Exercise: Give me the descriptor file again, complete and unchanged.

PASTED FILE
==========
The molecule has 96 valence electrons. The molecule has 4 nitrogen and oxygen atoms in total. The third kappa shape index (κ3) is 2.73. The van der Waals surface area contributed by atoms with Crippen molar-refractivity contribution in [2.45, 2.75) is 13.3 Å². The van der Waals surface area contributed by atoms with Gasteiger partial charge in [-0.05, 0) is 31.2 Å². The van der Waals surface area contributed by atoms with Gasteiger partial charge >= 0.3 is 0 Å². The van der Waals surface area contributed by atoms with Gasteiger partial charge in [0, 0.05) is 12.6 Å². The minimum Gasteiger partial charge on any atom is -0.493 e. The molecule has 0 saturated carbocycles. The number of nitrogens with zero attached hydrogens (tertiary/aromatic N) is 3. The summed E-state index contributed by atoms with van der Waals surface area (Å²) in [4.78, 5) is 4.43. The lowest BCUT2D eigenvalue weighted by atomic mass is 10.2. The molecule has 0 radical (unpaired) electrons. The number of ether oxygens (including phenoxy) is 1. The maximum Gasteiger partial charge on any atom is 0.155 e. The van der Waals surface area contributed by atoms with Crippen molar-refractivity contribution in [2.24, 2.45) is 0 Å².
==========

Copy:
The molecule has 96 valence electrons. The molecule has 4 nitrogen and oxygen atoms in total. The third kappa shape index (κ3) is 2.73. The van der Waals surface area contributed by atoms with Crippen molar-refractivity contribution in [2.45, 2.75) is 13.3 Å². The van der Waals surface area contributed by atoms with Gasteiger partial charge in [-0.05, 0) is 31.2 Å². The van der Waals surface area contributed by atoms with Gasteiger partial charge >= 0.3 is 0 Å². The van der Waals surface area contributed by atoms with Gasteiger partial charge in [0, 0.05) is 12.6 Å². The minimum Gasteiger partial charge on any atom is -0.493 e. The molecule has 0 saturated carbocycles. The number of nitrogens with zero attached hydrogens (tertiary/aromatic N) is 3. The summed E-state index contributed by atoms with van der Waals surface area (Å²) in [4.78, 5) is 4.43. The lowest BCUT2D eigenvalue weighted by atomic mass is 10.2. The molecule has 0 radical (unpaired) electrons. The number of ether oxygens (including phenoxy) is 1. The maximum Gasteiger partial charge on any atom is 0.155 e. The van der Waals surface area contributed by atoms with Crippen molar-refractivity contribution in [2.24, 2.45) is 0 Å².